COURTESY STEFAN COHEN
Organist Paul Jacobs travels the globe playing 30 to 40 concerts a year. He says every pipe organ is different.
Pulling out all the stops
Paul Jacobs has heard tell that the two most opinionated musicians are opera singers and organists. Hmmmmm ... well, the opera isn't over 'til the fat lady decides it's over, not when she sings. As for organists, they're usually flying solo at the controls of the mightiest musical instrument ever devised, making every noise from a fairy's whisper to Godzilla's bellow. The pipe organist is both captain and crew of that musical dreadnought, both feet and hands flying across the pedals and keys.
Pipe organist Paul Jacobs
» Place: St. Andrew's Cathedral, Queen Emma Square
» Time: 7:30 p.m. Friday
» Admission: Free (donations welcome)
» Call: 550-4717
Like they say about aviators, you can always tell a pilot, but you can't tell him much. Get Paul Jacobs going on the splendor of the thunderous pipe organ, and the boy pulls out all the stops.
Boy? At 25, Jacobs was posted to head of the organ department at the Juilliard School, and that was only four years ago. Hailed as one of the modern age's foremost fingerers of concert organs, Jacobs travels the world, playing 30 to 40 concerts a year and spreading the joy of the pipes. It's the nature of the beast that Jacobs travels to the organ, and not the other way 'round, as concert organs are pretty much permanent fixtures in their structures. Friday night, Jacobs stokes the boilers of the organ at Honolulu's St. Andrew's Cathedral in a free recital.
"Pulling out all of the stops, ha!" chortled Jacobs, reached by phone at a party in Washington, his Pennsylvania hometown. "Organ jargon! The more stops you pull, the more powerful the sound, you know."
The pipes, the pipes are calling. "I became fascinated with the sounds and power of the pipe organ as a boy attending church," Jacobs recalled. "I would gaze in fascination up at the instrument on the back wall, and I knew when I heard this instrument that I had to play it. When most boys were out playing sports, I was busy taking pictures of the mechanisms and parts of pipe organs. I was always up on ladders and creeping into pipe chambers, trying to figure out how this complex instrument worked."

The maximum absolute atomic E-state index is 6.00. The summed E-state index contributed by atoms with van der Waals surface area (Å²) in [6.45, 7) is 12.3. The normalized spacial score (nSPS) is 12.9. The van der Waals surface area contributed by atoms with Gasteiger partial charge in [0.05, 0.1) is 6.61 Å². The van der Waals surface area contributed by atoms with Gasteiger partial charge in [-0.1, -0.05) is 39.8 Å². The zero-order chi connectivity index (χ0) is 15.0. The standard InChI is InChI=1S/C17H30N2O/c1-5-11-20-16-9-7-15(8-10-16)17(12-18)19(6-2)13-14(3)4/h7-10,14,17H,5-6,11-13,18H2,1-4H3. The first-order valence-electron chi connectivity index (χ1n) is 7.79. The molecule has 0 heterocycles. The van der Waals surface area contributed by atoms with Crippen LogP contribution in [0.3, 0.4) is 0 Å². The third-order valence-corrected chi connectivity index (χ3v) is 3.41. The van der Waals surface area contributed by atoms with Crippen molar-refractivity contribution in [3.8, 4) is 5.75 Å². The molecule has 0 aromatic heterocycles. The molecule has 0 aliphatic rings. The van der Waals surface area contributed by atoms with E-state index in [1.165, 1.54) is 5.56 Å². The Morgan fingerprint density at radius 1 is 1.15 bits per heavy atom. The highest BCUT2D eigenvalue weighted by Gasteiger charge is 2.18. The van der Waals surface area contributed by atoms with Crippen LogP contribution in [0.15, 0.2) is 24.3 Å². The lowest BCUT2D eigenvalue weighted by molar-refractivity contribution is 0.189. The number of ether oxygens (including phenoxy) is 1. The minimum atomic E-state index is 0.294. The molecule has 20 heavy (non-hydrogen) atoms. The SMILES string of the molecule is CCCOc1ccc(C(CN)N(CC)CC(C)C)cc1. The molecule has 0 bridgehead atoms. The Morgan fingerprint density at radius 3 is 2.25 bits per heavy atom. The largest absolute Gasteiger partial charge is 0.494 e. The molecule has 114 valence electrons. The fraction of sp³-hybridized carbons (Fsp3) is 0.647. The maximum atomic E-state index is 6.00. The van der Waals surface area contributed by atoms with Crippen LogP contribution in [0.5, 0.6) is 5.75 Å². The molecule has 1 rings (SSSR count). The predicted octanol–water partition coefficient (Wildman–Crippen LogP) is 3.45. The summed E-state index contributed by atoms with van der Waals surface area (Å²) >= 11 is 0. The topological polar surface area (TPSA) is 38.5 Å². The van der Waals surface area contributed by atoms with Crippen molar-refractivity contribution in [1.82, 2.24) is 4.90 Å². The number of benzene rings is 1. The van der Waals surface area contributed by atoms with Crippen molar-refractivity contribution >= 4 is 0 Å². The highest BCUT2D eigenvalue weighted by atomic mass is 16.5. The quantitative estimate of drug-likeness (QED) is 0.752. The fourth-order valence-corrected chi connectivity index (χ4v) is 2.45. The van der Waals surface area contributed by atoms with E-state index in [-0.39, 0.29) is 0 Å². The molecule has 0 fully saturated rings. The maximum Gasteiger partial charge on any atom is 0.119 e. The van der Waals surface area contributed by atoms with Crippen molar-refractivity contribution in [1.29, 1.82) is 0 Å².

Understanding what makes a pipe organ work is even more complicated than a Republican health plan. We're talking miles of tubes, adjusted down to hairsbreadth tolerance. According to Jacobs, until the 19th century, the pipe organ was "the most complicated invention of mankind. One can trace the origins all the way back to ancient Greece. It certainly predates the piano and harpsichords, and is both a wind and keyboard instrument.
"Before electricity, it took up to 10 strong men to pump the bellows for enough wind for larger instruments. They could be heard for miles. The wind is then stored in a reservoir under constant pressure and when the organist 'pulls a stop,' it admits wind or pressure under that particular row of pipes or keyboards. When you press a key down, it opens a little pallet admitting air into the pipe."
Each pipe organ is a different and difficult creature, built in varying styles and tuned in various ways. They can contain thousands of pipes. "Some of the largest can contain between 20,000 to 30,000 pipes, ranging in size from a drinking straw to one 64 feet long," Jacobs said. "Absolutely, it can be like building a battleship, taking years to make by hand. There is no mass production of pipe organs."
UNLIKE MOST music instruments, the pipe organ is not standardized. Because of the variety of constructions, coupled with the wildly variable acoustic properties of each setting, the same piece of music sounds quite different from organ to organ.